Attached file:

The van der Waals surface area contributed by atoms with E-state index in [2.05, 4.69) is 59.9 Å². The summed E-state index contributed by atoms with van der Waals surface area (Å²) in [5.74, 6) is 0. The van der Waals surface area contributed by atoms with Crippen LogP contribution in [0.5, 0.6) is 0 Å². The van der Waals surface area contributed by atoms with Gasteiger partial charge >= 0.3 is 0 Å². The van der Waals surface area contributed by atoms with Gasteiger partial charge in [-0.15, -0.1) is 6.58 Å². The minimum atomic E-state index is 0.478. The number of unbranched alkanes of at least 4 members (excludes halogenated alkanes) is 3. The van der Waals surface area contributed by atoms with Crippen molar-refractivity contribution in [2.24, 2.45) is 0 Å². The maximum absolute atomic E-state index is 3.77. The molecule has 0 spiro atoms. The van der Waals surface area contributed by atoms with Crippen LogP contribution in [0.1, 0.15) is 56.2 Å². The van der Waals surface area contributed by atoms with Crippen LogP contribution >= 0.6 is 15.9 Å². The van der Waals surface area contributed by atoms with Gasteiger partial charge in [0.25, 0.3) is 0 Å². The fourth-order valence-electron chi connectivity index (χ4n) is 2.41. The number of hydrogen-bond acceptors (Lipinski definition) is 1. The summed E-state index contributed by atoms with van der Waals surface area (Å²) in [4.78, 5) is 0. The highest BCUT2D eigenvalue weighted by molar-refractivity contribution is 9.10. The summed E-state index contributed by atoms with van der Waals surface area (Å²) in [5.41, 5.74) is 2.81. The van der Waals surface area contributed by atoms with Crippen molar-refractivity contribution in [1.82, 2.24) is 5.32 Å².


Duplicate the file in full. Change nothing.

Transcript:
The van der Waals surface area contributed by atoms with E-state index in [2.05, 4.69) is 59.9 Å². The summed E-state index contributed by atoms with van der Waals surface area (Å²) in [5.74, 6) is 0. The van der Waals surface area contributed by atoms with Crippen LogP contribution in [0.5, 0.6) is 0 Å². The van der Waals surface area contributed by atoms with Gasteiger partial charge >= 0.3 is 0 Å². The van der Waals surface area contributed by atoms with Gasteiger partial charge in [-0.15, -0.1) is 6.58 Å². The minimum atomic E-state index is 0.478. The number of unbranched alkanes of at least 4 members (excludes halogenated alkanes) is 3. The van der Waals surface area contributed by atoms with Crippen molar-refractivity contribution in [2.24, 2.45) is 0 Å². The maximum absolute atomic E-state index is 3.77. The molecule has 0 spiro atoms. The van der Waals surface area contributed by atoms with Crippen LogP contribution in [0.1, 0.15) is 56.2 Å². The van der Waals surface area contributed by atoms with Crippen LogP contribution >= 0.6 is 15.9 Å². The van der Waals surface area contributed by atoms with Gasteiger partial charge in [0.25, 0.3) is 0 Å². The fourth-order valence-electron chi connectivity index (χ4n) is 2.41. The number of hydrogen-bond acceptors (Lipinski definition) is 1. The summed E-state index contributed by atoms with van der Waals surface area (Å²) in [4.78, 5) is 0. The highest BCUT2D eigenvalue weighted by molar-refractivity contribution is 9.10. The summed E-state index contributed by atoms with van der Waals surface area (Å²) in [5.41, 5.74) is 2.81. The van der Waals surface area contributed by atoms with Crippen molar-refractivity contribution in [1.82, 2.24) is 5.32 Å².